Saddle-Shaped Annuloplasty Ring Designed to Repair Mitral Valve

 

May 20, 2008

May 20, 2008 - Medtronic introduced Profile 3D Annuloplasty Ring with a design is based on the geometry of the saddle-shaped human mitral annulus to promote natural function with the aim of repairing rather than replacing a failing mitral valve.

The Profile 3D ring design is based data strongly suggesting that nature conserves the saddle-shaped annulus for a mechanical benefit. Specifically, leaflet stress can be related to saddle height, which could affect long-term durability of the repair.

“A three-dimensional annuloplasty ring represents a vital evolution of the science. With designs that replicate natural mitral geometry we would expect to see natural valve dynamics and the potential for increased durability in the repaired heart valve,” said Michael Acker, M.D., chief of the Cardiac Surgery Division of The Hospitals of the University of Pennsylvania.

When functioning normally, the dome-shaped mitral valve controls blood flow from the lungs, closing tightly under the pressure of freshly oxygenated blood when the heart contracts, then opening when the heart relaxes. Blood then flows into the left ventricle, the heart’s main pumping chamber, where it is pumped throughout the body’s circulatory system with the next heartbeat. Fatigue and shortness of breath are common symptoms of mitral valve insufficiency.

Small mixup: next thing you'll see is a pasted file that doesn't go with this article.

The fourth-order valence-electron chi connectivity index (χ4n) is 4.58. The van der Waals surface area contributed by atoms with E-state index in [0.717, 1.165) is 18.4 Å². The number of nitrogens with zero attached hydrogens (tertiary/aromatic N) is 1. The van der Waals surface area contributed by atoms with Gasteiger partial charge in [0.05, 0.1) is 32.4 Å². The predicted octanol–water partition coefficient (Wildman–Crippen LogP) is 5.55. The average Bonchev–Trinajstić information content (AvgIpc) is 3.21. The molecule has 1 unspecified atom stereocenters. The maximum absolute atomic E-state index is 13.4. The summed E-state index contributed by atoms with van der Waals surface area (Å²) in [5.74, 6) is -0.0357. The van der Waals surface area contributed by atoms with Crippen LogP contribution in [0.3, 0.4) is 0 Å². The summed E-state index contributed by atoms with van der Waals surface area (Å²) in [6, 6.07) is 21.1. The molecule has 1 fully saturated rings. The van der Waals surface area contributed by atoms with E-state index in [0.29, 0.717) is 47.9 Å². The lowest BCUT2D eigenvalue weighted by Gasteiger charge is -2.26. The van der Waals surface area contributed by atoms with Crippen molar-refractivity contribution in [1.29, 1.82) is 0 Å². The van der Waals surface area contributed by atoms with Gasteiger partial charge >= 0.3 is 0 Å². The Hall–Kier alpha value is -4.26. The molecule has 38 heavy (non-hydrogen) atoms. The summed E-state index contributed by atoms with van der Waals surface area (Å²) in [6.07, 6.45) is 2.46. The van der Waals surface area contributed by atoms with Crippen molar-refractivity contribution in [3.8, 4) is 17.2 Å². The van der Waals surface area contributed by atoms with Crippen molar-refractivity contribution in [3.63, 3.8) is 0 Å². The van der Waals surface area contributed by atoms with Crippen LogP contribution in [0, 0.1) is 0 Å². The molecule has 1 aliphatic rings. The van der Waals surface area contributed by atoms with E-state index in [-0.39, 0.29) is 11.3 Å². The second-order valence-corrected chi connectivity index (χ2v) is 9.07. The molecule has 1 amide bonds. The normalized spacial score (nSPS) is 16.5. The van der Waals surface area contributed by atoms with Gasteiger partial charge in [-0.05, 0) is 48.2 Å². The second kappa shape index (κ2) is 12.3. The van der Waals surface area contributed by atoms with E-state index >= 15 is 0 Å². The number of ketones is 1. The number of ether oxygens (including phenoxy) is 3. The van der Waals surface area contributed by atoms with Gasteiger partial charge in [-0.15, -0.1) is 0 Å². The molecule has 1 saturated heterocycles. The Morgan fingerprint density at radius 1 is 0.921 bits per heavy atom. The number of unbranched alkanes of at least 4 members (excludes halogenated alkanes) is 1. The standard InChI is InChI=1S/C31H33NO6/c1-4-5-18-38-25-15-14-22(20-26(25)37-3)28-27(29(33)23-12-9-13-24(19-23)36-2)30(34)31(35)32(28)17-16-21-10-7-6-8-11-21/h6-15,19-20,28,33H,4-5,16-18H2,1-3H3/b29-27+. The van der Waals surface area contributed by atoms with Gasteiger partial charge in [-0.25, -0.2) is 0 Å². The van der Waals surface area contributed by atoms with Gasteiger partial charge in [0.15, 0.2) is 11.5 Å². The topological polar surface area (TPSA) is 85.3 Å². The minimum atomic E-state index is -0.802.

During mitral valve repair, the surgeon seeks to restore, or “remodel” a narrowed, prolapsed or leaking valve to a more-normal shape and leaflet alignment, thus restoring its functionality. Surgeons are increasingly opting to repair damaged or degenerated mitral valves rather than replacing them with prosthetic devices. According to the American Heart Association’s 2006 Statistical Update, 95,000 persons underwent heart valve surgery in U.S. hospitals during 2003. In a July 2005 report, Health Research International estimated the growth of mitral valve repair in the United States at a combined annual growth rate of 8.6 percent and estimated that 36,400 mitral repair procedures would take place this year, accounting for approximately 40 percent of mitral valve procedures.

For more information: www.medtronic.com